Published by Morning Consult
Under the leadership of Centers for Medicare and Medicaid Services Administrator Seema Verma, the Trump administration recently released key guidance mitigating pharmacy benefit managers’ abusive “spread pricing” practices in state Medicaid-managed care programs.
This involves PBMs paying pharmacies, including independent long-term care pharmacies, substantially less than they receive from state Medicaid programs to administer prescription drug benefits. PBMs then pocket the difference.
Initially prompted by Senate Finance Committee Chairman Charles Grassley (R-Iowa) and ranking member Ron Wyden (D-Ore.) seeking more information from the Department of Health and Human Services Inspector General on Medicaid spread pricing, a growing number of states have investigated the scheme. Kentucky, Ohio, Pennsylvania and New York are among the growing number of states to complete such analyses. Across the board, they’ve concluded that by employing spread pricing tactics, PBMs and Medicaid Managed Care Organizations are overcharging state governments and paying pharmacies inadequately.
CMS and key federal lawmakers have acted decisively in a bipartisan, thoughtful manner to curtail this wanton abuse of taxpayers, in general, and low-income consumers, in particular. It is now time to direct scrutiny at the Medicare side of the spread pricing ledger.
There is little question the same PBM spread pricing practices we’ve seen in Medicaid are pervasive throughout the commercial and Medicare markets. This results in increased costs for elderly consumers and hinders the ability of independent LTC pharmacies to compete in the pharmacy marketplace. A comparable level of scrutiny, public accountability and data release are the logical next steps.
Under current law, PBMs are required to report Medicare spread pricing data to CMS. However, the law prevents the agency from sharing specific details with the public.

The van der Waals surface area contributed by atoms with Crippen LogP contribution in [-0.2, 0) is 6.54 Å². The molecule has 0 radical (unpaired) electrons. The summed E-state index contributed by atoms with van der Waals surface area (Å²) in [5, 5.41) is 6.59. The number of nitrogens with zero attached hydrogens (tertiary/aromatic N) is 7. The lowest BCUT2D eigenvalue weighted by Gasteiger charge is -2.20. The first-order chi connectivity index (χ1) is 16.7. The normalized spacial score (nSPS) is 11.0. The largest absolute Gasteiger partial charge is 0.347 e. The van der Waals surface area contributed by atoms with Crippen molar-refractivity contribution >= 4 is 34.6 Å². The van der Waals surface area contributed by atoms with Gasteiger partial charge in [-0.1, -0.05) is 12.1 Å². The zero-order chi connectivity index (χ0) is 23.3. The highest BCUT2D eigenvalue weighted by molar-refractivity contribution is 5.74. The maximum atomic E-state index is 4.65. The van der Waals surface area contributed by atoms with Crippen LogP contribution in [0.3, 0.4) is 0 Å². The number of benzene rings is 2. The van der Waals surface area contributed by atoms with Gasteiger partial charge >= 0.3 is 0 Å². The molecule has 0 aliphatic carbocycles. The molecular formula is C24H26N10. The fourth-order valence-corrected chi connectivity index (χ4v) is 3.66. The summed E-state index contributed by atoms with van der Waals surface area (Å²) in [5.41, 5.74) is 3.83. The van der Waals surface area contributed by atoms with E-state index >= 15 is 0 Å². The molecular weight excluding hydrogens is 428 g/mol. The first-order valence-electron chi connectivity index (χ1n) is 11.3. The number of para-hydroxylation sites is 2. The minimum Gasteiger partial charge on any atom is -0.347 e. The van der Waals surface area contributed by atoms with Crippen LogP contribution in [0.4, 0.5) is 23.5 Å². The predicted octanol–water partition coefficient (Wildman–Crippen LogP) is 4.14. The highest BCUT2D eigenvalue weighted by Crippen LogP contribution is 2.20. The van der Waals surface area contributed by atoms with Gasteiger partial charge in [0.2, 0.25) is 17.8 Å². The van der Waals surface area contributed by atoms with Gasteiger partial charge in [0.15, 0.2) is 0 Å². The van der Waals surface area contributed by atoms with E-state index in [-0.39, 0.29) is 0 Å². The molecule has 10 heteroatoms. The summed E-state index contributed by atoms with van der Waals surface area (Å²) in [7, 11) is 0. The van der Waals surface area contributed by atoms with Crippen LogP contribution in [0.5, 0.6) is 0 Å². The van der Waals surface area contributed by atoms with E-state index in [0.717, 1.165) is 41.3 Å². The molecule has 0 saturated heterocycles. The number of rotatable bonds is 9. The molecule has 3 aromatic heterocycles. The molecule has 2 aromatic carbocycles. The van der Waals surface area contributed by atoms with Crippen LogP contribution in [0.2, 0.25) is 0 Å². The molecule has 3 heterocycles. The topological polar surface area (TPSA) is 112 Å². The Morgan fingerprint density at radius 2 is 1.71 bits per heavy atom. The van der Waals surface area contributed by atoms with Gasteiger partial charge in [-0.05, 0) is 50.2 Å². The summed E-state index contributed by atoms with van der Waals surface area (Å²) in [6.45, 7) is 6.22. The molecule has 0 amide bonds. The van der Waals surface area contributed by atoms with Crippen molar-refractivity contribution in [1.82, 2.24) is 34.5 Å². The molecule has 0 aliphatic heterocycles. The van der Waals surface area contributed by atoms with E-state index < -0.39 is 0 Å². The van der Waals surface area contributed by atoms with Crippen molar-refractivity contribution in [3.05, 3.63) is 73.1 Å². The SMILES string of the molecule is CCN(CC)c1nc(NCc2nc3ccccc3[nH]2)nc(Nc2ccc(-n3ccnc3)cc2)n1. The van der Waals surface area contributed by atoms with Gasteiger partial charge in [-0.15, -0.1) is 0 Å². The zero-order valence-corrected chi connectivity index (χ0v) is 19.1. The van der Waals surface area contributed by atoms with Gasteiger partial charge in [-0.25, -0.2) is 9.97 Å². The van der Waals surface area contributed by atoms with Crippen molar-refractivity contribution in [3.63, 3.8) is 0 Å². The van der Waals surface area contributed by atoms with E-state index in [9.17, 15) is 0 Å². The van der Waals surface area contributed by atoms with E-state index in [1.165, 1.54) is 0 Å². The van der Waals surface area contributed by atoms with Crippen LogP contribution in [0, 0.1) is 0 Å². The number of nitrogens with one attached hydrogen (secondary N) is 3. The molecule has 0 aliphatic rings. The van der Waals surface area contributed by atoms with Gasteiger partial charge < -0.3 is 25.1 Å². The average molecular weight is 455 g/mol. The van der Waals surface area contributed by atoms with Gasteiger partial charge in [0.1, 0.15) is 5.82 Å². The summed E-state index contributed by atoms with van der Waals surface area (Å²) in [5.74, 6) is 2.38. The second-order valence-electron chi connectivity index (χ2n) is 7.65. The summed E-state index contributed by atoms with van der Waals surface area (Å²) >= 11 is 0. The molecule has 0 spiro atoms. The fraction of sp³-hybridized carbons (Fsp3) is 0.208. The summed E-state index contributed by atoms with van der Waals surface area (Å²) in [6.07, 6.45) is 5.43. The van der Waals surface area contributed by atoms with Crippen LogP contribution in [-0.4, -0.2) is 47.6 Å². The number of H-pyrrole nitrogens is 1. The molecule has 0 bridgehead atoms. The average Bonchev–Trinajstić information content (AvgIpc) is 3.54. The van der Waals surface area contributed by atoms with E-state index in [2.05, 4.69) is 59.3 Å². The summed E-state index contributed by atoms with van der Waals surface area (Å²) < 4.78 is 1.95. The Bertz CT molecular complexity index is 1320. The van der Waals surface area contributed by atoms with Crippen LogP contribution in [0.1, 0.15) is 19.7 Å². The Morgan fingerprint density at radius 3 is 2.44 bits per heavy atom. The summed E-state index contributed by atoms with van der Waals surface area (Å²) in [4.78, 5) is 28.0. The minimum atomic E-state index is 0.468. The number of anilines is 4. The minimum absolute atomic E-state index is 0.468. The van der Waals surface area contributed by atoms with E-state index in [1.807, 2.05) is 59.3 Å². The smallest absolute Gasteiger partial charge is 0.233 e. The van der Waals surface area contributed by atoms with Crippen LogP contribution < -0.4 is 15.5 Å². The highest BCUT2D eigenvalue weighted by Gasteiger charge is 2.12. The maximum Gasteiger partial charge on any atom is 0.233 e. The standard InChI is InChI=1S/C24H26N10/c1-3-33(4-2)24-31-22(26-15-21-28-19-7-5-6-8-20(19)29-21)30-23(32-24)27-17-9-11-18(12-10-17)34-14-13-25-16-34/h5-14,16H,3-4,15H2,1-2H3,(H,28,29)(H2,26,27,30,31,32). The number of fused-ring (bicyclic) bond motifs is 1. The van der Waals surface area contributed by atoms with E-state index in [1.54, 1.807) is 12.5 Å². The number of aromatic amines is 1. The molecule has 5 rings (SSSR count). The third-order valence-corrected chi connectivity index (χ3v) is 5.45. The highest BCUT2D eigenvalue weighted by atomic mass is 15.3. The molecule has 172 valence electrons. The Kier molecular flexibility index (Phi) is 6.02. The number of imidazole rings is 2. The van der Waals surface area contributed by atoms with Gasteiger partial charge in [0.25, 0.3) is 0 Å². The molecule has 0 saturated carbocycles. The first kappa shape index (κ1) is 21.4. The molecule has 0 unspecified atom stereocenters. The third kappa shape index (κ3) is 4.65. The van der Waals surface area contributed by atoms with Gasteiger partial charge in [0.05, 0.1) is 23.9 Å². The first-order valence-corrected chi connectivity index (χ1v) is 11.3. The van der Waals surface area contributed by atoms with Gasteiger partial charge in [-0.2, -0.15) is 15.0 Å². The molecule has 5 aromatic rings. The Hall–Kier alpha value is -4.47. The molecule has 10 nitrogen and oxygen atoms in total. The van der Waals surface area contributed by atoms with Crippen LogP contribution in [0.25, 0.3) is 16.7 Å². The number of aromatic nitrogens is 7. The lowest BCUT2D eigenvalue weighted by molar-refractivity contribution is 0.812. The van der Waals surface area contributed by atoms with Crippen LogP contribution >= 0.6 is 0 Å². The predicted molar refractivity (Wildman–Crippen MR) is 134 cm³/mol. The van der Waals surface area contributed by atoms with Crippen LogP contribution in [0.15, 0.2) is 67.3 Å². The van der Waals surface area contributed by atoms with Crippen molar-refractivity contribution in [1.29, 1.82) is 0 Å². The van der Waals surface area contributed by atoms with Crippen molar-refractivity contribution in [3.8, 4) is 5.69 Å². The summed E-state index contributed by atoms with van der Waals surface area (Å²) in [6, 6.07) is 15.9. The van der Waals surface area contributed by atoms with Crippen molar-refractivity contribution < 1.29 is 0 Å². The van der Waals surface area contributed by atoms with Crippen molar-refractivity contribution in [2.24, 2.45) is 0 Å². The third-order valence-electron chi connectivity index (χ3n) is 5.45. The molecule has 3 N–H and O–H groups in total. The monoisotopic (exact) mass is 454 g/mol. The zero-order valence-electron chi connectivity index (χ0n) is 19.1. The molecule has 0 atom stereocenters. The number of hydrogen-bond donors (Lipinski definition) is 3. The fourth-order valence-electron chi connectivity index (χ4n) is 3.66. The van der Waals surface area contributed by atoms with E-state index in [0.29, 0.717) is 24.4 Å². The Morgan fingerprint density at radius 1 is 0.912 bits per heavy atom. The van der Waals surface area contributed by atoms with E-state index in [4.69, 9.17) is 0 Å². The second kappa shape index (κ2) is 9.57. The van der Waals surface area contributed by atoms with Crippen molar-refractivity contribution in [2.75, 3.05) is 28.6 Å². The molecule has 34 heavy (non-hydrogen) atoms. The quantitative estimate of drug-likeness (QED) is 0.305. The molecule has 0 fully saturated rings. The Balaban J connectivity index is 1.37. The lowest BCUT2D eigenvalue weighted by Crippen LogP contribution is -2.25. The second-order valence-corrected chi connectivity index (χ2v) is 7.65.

We believe CMS should release this information publicly in “summary form” to help optimize transparency and to help determine the true extent of PBMs’ spread pricing abuse across all federal health care payment programs. This is plain common sense, as failure to spotlight the truth surrounding PBMs’ Medicare abuses has the potential to create access and cost problems for consumers, undermine free and fair competition, and jeopardize small and local business owners’ ongoing economic viability.
More broadly — from a business standpoint — monopolistic prescription drug plan and PBM conglomerates pay affiliated (commonly owned) pharmacies differently from unaffiliated (independent) pharmacies. Payment differentials vary based on the corporate objectives of the PDP/PBMs and exploit undue concentration across related markets like insurance, benefits management, and retail, mail-order, specialty and LTC pharmacies.
Policymakers have yet to address the anticonsumer, anticompetitive impact of PDP/PBM spread pricing across the entire Medicare, Medicaid and commercial market landscape, and the need is there. In the final analysis, a comprehensive “spread pricing” solution requires disclosure and evaluation across all markets to end abusive spread pricing and undue use of disproportionate market power to benefit just pharmacies that share common ownership with PBMs — to the detriment of independent competitors and the principles embodied in our free-market system.
Alan G. Rosenbloom is president and CEO of Senior Care Pharmacy Coalition, the only national organization exclusively representing the interests of LTC pharmacies.